Atlas of Another America
An Architectural Fiction
An architectural satire—presented in the style of an historical treatise—that imagines an alternative future for the American single-family house and its native habitat, the suburban metropolis.
1st edition, 2016
272 pages, 354 color and 168 b/w illustrations
24 x 32.5 cm
Owning a home is a cornerstone of the American Dream, the ultimate status symbol in the land of the free. But is the dream in crisis? Mass-marketed and endlessly multiplied, the suburban single-family house has become an instrument of global economic calamity and ongoing environmental catastrophe. Never before have we been so badly in need of a reassessment of our cultural values from an architectural perspective.
With Atlas of Another America, Keith Krumwiede has written a bold and original work of speculative architectural fiction that calls on Americans—and, increasingly, the rest of the world—to seriously reconsider the concept of the single-family home. Presented in the style of a historical architectural treatise comprised of over 150 drawings and images, Krumwiede’s “Freedomland” is a fictional utopia of communal superhomes constructed from the remains of the suburban metropolis. Freedomland’s strangely familiar visions draw on a long lineage of social and architectural thought—from Owen and Fourier to Ledoux, Branzi, and Koolhaas—in which imaginary but not entirely implausible worlds are envisioned in order to reframe reality and direct us toward new territories of action. An appendix collects five essays pertinent to the origins of Freedomland. Among them, “Atypical Plans,” a redacted and reconstructed spin on Rem Koolhaas’s landmark text “Typical Plan,” reflects upon the American Dream, houses, and the Great Recession; “Supermodel Homes” examines the mad genius of Texas developer David Weekley; and "Notes on Freedomland" assembles an account of domestic desires, communal cravings, and architectural ambitions. The book closes with the short story “New Homes for America” in which a young architect, working under the pressure of a deadline, produces new forms for communal living.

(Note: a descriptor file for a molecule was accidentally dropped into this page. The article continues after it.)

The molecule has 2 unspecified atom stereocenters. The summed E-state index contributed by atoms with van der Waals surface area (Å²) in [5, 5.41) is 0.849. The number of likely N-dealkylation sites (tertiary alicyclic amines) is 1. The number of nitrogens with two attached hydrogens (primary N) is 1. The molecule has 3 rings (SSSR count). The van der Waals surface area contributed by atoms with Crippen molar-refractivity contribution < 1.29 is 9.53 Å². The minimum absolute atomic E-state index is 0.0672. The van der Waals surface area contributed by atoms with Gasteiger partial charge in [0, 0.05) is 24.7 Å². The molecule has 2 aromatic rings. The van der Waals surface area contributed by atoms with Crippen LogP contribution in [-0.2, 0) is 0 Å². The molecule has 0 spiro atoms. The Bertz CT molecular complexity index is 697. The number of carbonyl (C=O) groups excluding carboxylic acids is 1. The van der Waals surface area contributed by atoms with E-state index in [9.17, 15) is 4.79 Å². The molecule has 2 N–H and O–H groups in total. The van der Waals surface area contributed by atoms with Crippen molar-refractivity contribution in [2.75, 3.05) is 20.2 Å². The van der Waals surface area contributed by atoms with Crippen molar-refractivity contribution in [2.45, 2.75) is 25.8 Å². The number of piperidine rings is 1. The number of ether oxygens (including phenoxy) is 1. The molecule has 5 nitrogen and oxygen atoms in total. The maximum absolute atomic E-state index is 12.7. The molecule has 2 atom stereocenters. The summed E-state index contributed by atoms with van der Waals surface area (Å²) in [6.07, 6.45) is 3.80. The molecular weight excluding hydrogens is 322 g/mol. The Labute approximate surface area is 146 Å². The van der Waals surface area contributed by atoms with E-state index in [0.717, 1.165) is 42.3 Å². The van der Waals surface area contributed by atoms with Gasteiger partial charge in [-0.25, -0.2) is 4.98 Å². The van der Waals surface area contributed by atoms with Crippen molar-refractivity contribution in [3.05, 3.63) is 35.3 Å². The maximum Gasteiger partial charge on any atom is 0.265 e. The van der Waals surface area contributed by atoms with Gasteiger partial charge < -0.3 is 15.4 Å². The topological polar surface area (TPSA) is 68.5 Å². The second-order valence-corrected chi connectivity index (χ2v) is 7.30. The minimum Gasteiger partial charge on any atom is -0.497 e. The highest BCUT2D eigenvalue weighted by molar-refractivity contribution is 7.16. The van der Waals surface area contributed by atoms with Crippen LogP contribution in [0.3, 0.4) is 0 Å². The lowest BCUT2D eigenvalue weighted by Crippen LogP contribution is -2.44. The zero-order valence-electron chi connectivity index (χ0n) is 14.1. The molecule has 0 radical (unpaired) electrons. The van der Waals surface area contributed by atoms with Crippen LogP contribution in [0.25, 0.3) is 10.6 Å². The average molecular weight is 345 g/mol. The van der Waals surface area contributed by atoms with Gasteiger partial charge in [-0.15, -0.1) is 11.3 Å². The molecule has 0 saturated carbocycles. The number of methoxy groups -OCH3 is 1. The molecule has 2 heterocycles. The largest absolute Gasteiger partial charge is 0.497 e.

"One of the most refreshing, enjoyable and thought-provoking books I've come across in a long time." John Hill, A Daily Dose of Architecture